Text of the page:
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45,000 Syrian refugees housed at Domiz Refugee Camp in Iraq

Source: MAG (Mines Advisory Group) - Mon, 11 Feb 2013 12:58 GMT
Author: MAG (Mines Advisory Group)
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Any views expressed in this article are those of the author and not of Thomson Reuters Foundation.

It’s impossible to underestimate the importance of Domiz Refugee Camp for the 45,000-plus Syrians now living in this northern Iraq sanctuary after fleeing their country’s civil war.

Many have crossed the border from northern towns such as Amuda, Derke and Qamishli, while others started their journey in Damascus, hundreds of miles away, to settle in the rows of white tents that have been set up close to the city of Dohuk.

Here they receive shelter, food and clothes. Conditions are basic; families sleep on hard floors, and recent heavy rain and snow has made the unpaved tracks treacherous. Small children walk around in oversized Wellington boots, while parents try to clear water from the entrance to their tents. A few stalls sell provisions.

But the lack of security, employment and food at home, means that without the camp, life would be a lot worse. And the camp would not have been able to be installed had not MAG made the land safe first.

This whole area was littered with landmines and other munitions (mortar bombs, submunitions, rockets, hand grenades and more) – remnants of Saddam Hussein’s regime, and the coalition forces’ bombardment of military bases in 2003.

MAG Iraq's Mine Action Teams and Conventional Weapons Destruction Team cleared 650,000m2, initially to allow the camp to be set up in April 2012, later to enable it to expand to meet the growing numbers of refugees. In the process, 63 items of unexploded ordnance were removed.

Rudy [pictured at the top of the page] arrived here from Syria a month ago, with his wife, mother and son.

“We left our house in Qamishli and went to Derke because of the war,” he says. “But it was dangerous there too, so we decided to cross the border and come to the camp. It took us about a day to get here.”

Relieved to have escaped the fighting, he plans to remain in Domiz until security improves in his homeland. He is remarkably upbeat: “When we arrived, we got blankets and tents. We have also received food, and soon we will receive children’s clothes. Whenever we go to Dohuk town, people treat us well and are very supportive. They give refugees help with finding jobs.”

The refugees' journey

After walking for days, burdened by luggage and under threat of violence, it’s unlikely that straying into a minefield would be the first thing on your mind. But for thousands of Syrians fleeing to northern Iraq, being unaware of the dangers could cost them their lives.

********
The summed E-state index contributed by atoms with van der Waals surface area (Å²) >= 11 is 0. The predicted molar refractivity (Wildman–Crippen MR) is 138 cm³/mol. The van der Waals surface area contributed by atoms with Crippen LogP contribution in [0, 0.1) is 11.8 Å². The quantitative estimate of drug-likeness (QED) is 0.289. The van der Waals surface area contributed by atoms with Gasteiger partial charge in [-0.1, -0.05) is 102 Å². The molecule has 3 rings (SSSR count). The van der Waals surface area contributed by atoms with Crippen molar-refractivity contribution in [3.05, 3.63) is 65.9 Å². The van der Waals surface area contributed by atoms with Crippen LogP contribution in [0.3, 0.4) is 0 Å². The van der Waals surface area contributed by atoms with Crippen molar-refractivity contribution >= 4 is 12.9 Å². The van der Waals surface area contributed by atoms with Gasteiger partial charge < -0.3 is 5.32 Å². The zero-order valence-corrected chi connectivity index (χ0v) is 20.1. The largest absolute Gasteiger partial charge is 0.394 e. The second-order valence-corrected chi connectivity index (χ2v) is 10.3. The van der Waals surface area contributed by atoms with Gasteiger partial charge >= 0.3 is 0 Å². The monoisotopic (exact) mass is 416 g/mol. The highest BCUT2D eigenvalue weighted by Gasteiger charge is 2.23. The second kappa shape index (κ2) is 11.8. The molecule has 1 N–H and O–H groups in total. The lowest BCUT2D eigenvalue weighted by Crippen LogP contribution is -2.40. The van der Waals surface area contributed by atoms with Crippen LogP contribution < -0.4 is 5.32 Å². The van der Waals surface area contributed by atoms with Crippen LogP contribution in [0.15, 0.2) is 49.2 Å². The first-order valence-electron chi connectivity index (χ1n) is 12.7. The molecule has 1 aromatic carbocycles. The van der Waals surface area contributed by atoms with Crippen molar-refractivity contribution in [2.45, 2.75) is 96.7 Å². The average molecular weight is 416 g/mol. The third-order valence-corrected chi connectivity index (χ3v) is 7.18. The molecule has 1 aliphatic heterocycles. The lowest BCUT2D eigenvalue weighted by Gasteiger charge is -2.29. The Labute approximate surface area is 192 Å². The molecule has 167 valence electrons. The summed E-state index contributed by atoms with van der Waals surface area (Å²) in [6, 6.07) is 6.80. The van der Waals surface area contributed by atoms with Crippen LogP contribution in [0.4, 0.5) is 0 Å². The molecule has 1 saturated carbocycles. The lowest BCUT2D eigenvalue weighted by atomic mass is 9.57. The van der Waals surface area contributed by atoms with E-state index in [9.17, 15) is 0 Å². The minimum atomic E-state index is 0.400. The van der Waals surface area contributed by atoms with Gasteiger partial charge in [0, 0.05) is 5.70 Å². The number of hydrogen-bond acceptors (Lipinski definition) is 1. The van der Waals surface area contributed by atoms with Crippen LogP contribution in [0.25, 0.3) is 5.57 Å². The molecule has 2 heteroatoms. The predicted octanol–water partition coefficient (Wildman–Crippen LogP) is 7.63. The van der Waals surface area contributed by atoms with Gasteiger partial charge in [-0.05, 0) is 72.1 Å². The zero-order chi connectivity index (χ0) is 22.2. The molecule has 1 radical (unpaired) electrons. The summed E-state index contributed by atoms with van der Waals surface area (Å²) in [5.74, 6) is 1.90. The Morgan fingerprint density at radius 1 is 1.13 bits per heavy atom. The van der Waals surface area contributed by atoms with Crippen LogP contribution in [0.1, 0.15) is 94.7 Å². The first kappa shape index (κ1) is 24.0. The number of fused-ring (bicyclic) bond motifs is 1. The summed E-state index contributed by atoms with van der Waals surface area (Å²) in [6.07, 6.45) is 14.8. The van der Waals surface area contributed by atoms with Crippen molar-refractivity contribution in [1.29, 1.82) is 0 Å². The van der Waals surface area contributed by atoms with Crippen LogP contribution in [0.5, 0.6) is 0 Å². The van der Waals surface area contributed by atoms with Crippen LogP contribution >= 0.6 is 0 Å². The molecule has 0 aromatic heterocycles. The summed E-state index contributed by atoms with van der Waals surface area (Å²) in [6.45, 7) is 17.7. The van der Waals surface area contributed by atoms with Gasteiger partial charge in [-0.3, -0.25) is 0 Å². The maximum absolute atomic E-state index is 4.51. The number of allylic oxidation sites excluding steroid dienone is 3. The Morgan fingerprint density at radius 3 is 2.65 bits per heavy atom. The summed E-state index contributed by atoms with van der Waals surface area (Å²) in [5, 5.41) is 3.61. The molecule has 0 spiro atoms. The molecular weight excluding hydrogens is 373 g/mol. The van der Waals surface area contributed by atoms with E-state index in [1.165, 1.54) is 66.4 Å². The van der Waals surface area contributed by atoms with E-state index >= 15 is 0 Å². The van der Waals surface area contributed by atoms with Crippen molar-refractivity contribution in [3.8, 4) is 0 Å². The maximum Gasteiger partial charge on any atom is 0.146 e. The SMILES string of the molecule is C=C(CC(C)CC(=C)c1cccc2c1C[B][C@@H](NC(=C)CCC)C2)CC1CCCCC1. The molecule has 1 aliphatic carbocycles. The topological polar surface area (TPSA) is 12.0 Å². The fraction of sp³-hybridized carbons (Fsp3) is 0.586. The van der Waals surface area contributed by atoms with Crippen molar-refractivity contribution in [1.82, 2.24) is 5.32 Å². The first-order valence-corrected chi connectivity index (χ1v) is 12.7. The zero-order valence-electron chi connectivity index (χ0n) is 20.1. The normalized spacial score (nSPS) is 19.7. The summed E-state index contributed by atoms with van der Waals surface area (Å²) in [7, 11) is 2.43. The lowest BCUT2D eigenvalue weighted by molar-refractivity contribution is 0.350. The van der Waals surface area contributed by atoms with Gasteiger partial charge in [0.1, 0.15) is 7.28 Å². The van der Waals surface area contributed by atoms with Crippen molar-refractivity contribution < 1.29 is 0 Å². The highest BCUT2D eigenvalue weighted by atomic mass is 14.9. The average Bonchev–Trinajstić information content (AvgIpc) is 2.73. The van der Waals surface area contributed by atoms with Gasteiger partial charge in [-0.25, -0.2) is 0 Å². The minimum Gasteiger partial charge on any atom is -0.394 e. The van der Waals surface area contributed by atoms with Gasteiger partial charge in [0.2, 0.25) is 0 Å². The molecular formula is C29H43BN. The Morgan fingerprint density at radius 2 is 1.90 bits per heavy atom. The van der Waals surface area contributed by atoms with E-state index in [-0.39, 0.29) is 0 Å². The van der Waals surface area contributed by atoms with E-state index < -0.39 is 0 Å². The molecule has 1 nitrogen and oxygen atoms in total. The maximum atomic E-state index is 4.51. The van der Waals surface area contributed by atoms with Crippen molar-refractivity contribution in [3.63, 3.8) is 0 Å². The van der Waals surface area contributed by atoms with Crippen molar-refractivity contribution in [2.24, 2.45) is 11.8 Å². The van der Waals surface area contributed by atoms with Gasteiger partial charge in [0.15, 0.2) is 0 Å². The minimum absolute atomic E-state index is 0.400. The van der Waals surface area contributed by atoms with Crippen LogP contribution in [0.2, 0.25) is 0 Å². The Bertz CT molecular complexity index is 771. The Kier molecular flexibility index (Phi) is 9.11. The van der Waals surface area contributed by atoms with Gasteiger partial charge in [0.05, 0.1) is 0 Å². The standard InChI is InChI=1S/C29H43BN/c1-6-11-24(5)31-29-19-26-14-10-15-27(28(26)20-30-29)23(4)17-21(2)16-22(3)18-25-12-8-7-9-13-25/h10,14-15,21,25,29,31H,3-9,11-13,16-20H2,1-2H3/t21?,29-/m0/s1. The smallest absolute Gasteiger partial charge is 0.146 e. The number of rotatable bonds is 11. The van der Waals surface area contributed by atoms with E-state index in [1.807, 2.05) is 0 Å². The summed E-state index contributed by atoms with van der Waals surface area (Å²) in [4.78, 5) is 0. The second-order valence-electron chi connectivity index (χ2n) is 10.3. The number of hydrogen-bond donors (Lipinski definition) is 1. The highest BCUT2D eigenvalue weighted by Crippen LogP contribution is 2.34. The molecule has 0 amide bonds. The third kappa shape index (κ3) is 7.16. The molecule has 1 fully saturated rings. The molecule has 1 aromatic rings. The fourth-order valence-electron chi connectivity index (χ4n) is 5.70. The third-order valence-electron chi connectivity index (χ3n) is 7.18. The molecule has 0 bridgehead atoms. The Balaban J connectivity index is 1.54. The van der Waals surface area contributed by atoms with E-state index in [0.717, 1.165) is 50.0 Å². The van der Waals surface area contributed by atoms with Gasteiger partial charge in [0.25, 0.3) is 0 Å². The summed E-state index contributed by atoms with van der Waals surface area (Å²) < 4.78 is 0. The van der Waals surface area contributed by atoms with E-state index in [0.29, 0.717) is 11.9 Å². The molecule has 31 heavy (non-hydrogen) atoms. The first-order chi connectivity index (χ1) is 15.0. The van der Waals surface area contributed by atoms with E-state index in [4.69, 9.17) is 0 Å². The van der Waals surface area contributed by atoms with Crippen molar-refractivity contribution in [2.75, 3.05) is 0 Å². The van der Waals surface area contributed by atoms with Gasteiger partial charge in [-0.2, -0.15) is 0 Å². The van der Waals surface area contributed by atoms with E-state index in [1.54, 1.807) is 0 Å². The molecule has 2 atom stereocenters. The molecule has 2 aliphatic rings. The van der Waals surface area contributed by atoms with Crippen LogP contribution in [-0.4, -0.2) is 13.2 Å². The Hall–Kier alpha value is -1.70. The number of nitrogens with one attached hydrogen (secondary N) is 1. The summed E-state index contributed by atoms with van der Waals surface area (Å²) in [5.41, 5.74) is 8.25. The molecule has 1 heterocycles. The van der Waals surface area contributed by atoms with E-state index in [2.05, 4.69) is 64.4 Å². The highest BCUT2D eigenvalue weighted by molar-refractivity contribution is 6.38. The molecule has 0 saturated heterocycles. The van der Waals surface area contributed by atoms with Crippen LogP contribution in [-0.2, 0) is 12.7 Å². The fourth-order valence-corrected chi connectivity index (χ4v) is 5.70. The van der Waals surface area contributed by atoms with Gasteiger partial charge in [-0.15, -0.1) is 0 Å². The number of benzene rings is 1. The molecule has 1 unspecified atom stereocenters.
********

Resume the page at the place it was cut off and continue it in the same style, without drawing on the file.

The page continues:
Every day, around 600 men, women and children enter Iraq on foot at a crossing point near Shilikye village. Those wanting to register as refugees must follow a muddy track to reach the registration office a mile or so away on the edge of the village. But few are aware that this route from the border runs alongside a known minefield.

MAG has so far cleared 220,000m2 of the mined area near the crossing point, finding 78 anti-personnel mines (62 'Valmara 69s' and 12 'VS50s'). But there is an ongoing need to ensure that refugees and others, such as Syrian traders travelling back and forth, are safe.

Many of those making the journey are groups of families, who have no idea about the deadly threat nearby. Because of this, MAG’s Community Liaison teams have been working near the crossing site, distributing leaflets and providing Risk Education to ensure that new arrivals do not put themselves in danger.

Abdullah is one such arrival, having made the crossing with his wife, mother and eight children. “We travelled for days,” he says. “I have lived in Damascus for ten years, but since the violence things have become difficult. No food, no water, no fuel. After three days in another village, we quickly headed to the border.”

“We didn't know anything about the mine contamination. But when we arrived, we saw the MAG team, who gave us information and advised us which path to take.”

Now housed in Domiz Refugee Camp, 40 miles or so from the border, Abdullah is relieved that his family is out of harm’s way: “I’m glad that MAG was there to tell us about the dangers when we arrived. I came here for the sake of my children. I just want them to be safe.”

Many other international non-governmental organisations and UN agencies are currently supporting the refugees in Domiz Refugee Camp (including UNHCR, UNICEF, ACTED and IOM Iraq), as well as the local authorities in Dohuk governorate.

For more information on MAG's work in Iraq and worldwide, please go to www.maginternational.org.


Thanks to all the public, institutional and government donors to MAG's operations in Iraq, including:
• Act for Peace
Australian Aid
German Federal Ministry of Foreign Affairs
Irish Aid
Isle of Man Overseas Aid Committee
Ministry of Foreign Affairs of the Netherlands
• NVESD HD R and D Program
Sida - Swedish International Development Cooperation Agency
Stichting Vluchteling
US Department of State's Office of Weapons Removal and Abatement
Without this support, MAG's lifesaving work in the country could not be carried out.


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